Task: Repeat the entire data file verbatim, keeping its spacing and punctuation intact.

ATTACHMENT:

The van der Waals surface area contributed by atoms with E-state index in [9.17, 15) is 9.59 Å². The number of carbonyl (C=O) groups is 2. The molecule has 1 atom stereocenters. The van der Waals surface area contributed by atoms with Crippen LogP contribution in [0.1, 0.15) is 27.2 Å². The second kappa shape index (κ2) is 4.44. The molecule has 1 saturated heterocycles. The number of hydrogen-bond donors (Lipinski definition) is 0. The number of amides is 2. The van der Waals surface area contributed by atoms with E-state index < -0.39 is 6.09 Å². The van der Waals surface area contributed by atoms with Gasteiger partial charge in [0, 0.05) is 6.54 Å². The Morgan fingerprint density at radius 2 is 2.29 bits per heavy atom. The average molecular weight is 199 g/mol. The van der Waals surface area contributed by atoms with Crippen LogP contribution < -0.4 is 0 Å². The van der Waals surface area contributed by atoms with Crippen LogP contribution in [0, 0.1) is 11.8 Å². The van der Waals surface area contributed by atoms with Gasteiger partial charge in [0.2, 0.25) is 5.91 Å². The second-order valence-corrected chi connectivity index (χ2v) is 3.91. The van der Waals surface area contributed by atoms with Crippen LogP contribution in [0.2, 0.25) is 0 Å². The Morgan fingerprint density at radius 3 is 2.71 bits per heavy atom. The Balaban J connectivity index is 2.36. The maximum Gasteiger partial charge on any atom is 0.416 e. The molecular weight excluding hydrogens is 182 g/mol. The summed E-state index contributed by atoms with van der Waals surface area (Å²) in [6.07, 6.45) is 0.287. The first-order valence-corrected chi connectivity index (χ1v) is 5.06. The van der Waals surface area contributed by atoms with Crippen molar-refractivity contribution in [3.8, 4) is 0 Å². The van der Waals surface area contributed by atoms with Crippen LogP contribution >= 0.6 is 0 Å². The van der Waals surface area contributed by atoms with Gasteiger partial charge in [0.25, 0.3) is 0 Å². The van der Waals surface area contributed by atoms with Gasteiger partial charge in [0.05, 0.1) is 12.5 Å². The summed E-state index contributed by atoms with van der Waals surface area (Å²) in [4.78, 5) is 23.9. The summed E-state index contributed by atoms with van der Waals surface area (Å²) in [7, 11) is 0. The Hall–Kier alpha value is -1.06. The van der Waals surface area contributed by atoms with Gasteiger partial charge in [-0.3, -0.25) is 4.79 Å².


The van der Waals surface area contributed by atoms with E-state index in [9.17, 15) is 9.59 Å². The number of carbonyl (C=O) groups is 2. The molecule has 1 atom stereocenters. The van der Waals surface area contributed by atoms with Crippen LogP contribution in [0.1, 0.15) is 27.2 Å². The second kappa shape index (κ2) is 4.44. The molecule has 1 saturated heterocycles. The number of hydrogen-bond donors (Lipinski definition) is 0. The number of amides is 2. The van der Waals surface area contributed by atoms with E-state index < -0.39 is 6.09 Å². The van der Waals surface area contributed by atoms with Gasteiger partial charge in [0, 0.05) is 6.54 Å². The Morgan fingerprint density at radius 2 is 2.29 bits per heavy atom. The average molecular weight is 199 g/mol. The van der Waals surface area contributed by atoms with Crippen LogP contribution < -0.4 is 0 Å². The van der Waals surface area contributed by atoms with Crippen LogP contribution in [0, 0.1) is 11.8 Å². The van der Waals surface area contributed by atoms with Gasteiger partial charge in [0.2, 0.25) is 5.91 Å². The second-order valence-corrected chi connectivity index (χ2v) is 3.91. The van der Waals surface area contributed by atoms with Crippen LogP contribution in [0.2, 0.25) is 0 Å². The Morgan fingerprint density at radius 3 is 2.71 bits per heavy atom. The Balaban J connectivity index is 2.36. The maximum Gasteiger partial charge on any atom is 0.416 e. The molecular weight excluding hydrogens is 182 g/mol. The summed E-state index contributed by atoms with van der Waals surface area (Å²) in [6.07, 6.45) is 0.287. The first-order valence-corrected chi connectivity index (χ1v) is 5.06. The van der Waals surface area contributed by atoms with Crippen molar-refractivity contribution in [3.8, 4) is 0 Å². The van der Waals surface area contributed by atoms with Crippen LogP contribution >= 0.6 is 0 Å². The van der Waals surface area contributed by atoms with Gasteiger partial charge in [0.25, 0.3) is 0 Å². The van der Waals surface area contributed by atoms with Gasteiger partial charge in [0.05, 0.1) is 12.5 Å². The summed E-state index contributed by atoms with van der Waals surface area (Å²) in [4.78, 5) is 23.9. The summed E-state index contributed by atoms with van der Waals surface area (Å²) in [7, 11) is 0. The Hall–Kier alpha value is -1.06. The van der Waals surface area contributed by atoms with Gasteiger partial charge in [-0.3, -0.25) is 4.79 Å².